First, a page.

The fact that the policy establishment is yet to take into serious consideration the potential risks of the technology is also evident from the low priority accorded to risk research, which should precede regulation. A very small number of projects are being publicly funded to look into toxicity issues, and there is almost no engagement with the social sciences and humanities, as evidenced by the lack of government funding for such studies.
At the same time, it must be acknowledged that different stakeholders in India particularly policy researchers, civil society actors and research institutions pursuing risk research have been persistently making the case for nanotechnology regulation in the country and taken the lead in charting the way ahead. It is acknowledged that problems in developing risk-based regulation are particularly compounded for a developing country like India, owing to a lack of resources, expertise and regulatory mandate. The absence of regulation, it is anticipated, would be even worse as in the event of some of the risks materialising, developing countries would be ill-equipped to handle and mitigate these (Barpujari 2011b).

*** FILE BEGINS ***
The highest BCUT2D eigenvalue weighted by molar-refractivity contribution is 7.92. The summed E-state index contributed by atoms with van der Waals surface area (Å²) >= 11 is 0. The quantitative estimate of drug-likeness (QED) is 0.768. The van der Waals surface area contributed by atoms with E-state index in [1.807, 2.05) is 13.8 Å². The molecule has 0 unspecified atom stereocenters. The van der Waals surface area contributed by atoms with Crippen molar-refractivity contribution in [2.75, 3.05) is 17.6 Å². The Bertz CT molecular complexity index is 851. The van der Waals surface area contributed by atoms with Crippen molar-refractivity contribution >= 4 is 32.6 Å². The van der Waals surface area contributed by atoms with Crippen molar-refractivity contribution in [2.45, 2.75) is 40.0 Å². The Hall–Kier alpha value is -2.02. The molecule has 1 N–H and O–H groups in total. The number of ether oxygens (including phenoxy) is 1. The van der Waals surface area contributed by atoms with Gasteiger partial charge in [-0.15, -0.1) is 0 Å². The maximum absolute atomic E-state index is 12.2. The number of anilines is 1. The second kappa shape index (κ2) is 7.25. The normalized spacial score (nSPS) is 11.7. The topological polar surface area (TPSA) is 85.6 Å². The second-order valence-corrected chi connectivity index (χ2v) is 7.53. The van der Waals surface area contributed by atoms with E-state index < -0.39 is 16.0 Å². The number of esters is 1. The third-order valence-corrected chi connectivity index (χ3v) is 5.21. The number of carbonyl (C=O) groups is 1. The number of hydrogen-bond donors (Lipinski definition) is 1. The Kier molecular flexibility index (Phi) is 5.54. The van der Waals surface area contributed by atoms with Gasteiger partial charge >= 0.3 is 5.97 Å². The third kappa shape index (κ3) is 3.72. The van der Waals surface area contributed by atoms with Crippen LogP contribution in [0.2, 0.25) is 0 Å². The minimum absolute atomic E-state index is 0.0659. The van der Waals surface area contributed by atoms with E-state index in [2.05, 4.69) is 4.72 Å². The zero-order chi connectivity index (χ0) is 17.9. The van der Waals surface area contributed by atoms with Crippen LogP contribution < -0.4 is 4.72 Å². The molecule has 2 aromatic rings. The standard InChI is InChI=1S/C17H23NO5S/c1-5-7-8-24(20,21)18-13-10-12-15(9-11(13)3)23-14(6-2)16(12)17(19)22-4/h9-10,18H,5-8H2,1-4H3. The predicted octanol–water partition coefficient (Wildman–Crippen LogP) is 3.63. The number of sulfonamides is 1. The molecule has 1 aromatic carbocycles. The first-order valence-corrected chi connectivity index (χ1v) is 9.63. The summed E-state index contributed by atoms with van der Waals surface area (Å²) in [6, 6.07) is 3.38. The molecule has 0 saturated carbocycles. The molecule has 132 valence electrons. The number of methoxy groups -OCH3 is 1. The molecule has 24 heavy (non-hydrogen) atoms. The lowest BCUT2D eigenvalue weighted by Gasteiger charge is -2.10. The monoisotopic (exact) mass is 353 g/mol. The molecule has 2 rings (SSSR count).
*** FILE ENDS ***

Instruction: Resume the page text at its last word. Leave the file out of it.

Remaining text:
Particularly noteworthy is a regulatory matrix for India developed by TERI [The Energy and Resources Institute] (2009) comprising several central legislation, rules and notifications which could have relevance for regulation of environmental risks, occupational health and safety risks arising from nanotechnology development and applications in India. Another report (TERI 2012) has provided leads for adopting a precautionary approach and developing an anticipatory regulatory framework for nanotechnology in the South Asian region, taking the particular case of India, Pakistan and Sri Lanka.
Vajpayee offers more insight with her suggestions for “The Way Ahead” and I strongly suggest reading her commentary if you’re interested in a perspective from South Asia. There’s also a list of references at the end of the commentary, should you wish to explore further.